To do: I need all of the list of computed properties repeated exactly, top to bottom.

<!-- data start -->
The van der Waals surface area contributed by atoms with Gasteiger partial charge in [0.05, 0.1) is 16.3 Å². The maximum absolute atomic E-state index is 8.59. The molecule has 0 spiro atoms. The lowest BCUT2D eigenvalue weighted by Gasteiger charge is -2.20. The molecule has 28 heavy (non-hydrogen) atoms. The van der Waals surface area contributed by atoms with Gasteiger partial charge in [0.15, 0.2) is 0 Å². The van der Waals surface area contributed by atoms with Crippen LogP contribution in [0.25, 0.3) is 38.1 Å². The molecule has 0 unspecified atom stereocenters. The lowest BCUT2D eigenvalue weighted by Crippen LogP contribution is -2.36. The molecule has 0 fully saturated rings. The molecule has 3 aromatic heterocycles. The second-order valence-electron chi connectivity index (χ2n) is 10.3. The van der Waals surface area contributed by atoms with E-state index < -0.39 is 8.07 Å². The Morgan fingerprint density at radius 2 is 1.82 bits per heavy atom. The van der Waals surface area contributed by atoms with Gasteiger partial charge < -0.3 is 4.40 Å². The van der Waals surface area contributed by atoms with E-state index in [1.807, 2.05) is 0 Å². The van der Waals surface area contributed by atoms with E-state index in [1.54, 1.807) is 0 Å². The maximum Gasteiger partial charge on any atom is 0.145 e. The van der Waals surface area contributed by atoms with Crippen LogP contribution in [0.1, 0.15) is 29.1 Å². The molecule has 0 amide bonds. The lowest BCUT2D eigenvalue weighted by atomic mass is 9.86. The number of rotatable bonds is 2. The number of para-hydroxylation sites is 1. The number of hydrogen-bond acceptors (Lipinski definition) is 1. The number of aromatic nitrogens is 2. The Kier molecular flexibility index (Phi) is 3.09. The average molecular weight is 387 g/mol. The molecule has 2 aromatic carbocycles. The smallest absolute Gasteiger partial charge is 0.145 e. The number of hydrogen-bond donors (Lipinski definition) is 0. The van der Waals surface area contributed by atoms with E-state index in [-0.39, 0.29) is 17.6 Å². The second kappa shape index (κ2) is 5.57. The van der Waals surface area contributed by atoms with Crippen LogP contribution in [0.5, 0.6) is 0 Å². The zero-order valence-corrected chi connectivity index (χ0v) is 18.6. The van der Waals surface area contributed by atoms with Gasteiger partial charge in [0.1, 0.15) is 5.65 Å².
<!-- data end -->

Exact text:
The van der Waals surface area contributed by atoms with Gasteiger partial charge in [0.05, 0.1) is 16.3 Å². The maximum absolute atomic E-state index is 8.59. The molecule has 0 spiro atoms. The lowest BCUT2D eigenvalue weighted by Gasteiger charge is -2.20. The molecule has 28 heavy (non-hydrogen) atoms. The van der Waals surface area contributed by atoms with Gasteiger partial charge in [0.15, 0.2) is 0 Å². The van der Waals surface area contributed by atoms with Crippen LogP contribution in [0.25, 0.3) is 38.1 Å². The molecule has 0 unspecified atom stereocenters. The lowest BCUT2D eigenvalue weighted by Crippen LogP contribution is -2.36. The molecule has 0 fully saturated rings. The molecule has 3 aromatic heterocycles. The second-order valence-electron chi connectivity index (χ2n) is 10.3. The van der Waals surface area contributed by atoms with E-state index < -0.39 is 8.07 Å². The Morgan fingerprint density at radius 2 is 1.82 bits per heavy atom. The van der Waals surface area contributed by atoms with Gasteiger partial charge < -0.3 is 4.40 Å². The van der Waals surface area contributed by atoms with E-state index in [1.807, 2.05) is 0 Å². The van der Waals surface area contributed by atoms with E-state index in [1.54, 1.807) is 0 Å². The maximum Gasteiger partial charge on any atom is 0.145 e. The van der Waals surface area contributed by atoms with Crippen LogP contribution in [0.1, 0.15) is 29.1 Å². The molecule has 0 amide bonds. The lowest BCUT2D eigenvalue weighted by atomic mass is 9.86. The number of rotatable bonds is 2. The number of para-hydroxylation sites is 1. The number of hydrogen-bond acceptors (Lipinski definition) is 1. The number of aromatic nitrogens is 2. The Kier molecular flexibility index (Phi) is 3.09. The average molecular weight is 387 g/mol. The molecule has 2 aromatic carbocycles. The smallest absolute Gasteiger partial charge is 0.145 e. The number of hydrogen-bond donors (Lipinski definition) is 0. The van der Waals surface area contributed by atoms with E-state index in [-0.39, 0.29) is 17.6 Å². The second kappa shape index (κ2) is 5.57. The van der Waals surface area contributed by atoms with Crippen LogP contribution in [0.5, 0.6) is 0 Å². The zero-order valence-corrected chi connectivity index (χ0v) is 18.6. The van der Waals surface area contributed by atoms with Gasteiger partial charge in [0.1, 0.15) is 5.65 Å².